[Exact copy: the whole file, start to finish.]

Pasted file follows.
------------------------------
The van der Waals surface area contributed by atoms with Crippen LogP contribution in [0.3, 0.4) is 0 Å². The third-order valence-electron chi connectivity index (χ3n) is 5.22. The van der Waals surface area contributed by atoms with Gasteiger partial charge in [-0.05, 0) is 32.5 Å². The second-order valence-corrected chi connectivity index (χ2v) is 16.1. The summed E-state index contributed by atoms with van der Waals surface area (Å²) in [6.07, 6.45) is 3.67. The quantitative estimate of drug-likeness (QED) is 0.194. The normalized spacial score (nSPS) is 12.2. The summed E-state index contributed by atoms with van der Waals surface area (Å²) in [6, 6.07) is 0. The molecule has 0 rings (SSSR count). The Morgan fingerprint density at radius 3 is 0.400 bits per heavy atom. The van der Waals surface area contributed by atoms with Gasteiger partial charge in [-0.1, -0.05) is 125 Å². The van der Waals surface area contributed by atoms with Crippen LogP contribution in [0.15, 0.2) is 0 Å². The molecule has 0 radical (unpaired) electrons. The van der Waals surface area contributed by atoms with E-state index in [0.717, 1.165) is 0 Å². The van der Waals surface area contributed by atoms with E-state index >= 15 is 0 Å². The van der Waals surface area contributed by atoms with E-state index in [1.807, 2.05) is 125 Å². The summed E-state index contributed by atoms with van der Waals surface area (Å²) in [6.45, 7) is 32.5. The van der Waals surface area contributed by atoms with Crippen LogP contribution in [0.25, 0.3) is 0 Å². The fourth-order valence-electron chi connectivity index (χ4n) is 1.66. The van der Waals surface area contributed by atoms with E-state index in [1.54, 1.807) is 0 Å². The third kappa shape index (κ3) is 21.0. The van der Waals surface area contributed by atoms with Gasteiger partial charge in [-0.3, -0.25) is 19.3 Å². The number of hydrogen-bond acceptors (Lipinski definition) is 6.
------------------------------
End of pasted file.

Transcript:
The van der Waals surface area contributed by atoms with Crippen LogP contribution in [0.3, 0.4) is 0 Å². The third-order valence-electron chi connectivity index (χ3n) is 5.22. The van der Waals surface area contributed by atoms with Gasteiger partial charge in [-0.05, 0) is 32.5 Å². The second-order valence-corrected chi connectivity index (χ2v) is 16.1. The summed E-state index contributed by atoms with van der Waals surface area (Å²) in [6.07, 6.45) is 3.67. The quantitative estimate of drug-likeness (QED) is 0.194. The normalized spacial score (nSPS) is 12.2. The summed E-state index contributed by atoms with van der Waals surface area (Å²) in [6, 6.07) is 0. The molecule has 0 rings (SSSR count). The Morgan fingerprint density at radius 3 is 0.400 bits per heavy atom. The van der Waals surface area contributed by atoms with Gasteiger partial charge in [-0.1, -0.05) is 125 Å². The van der Waals surface area contributed by atoms with Crippen LogP contribution in [0.15, 0.2) is 0 Å². The molecule has 0 radical (unpaired) electrons. The van der Waals surface area contributed by atoms with E-state index in [0.717, 1.165) is 0 Å². The van der Waals surface area contributed by atoms with E-state index >= 15 is 0 Å². The van der Waals surface area contributed by atoms with E-state index in [1.807, 2.05) is 125 Å². The summed E-state index contributed by atoms with van der Waals surface area (Å²) in [6.45, 7) is 32.5. The van der Waals surface area contributed by atoms with Crippen LogP contribution in [0.25, 0.3) is 0 Å². The fourth-order valence-electron chi connectivity index (χ4n) is 1.66. The van der Waals surface area contributed by atoms with E-state index in [1.54, 1.807) is 0 Å². The third kappa shape index (κ3) is 21.0. The van der Waals surface area contributed by atoms with Gasteiger partial charge in [-0.3, -0.25) is 19.3 Å². The number of hydrogen-bond acceptors (Lipinski definition) is 6.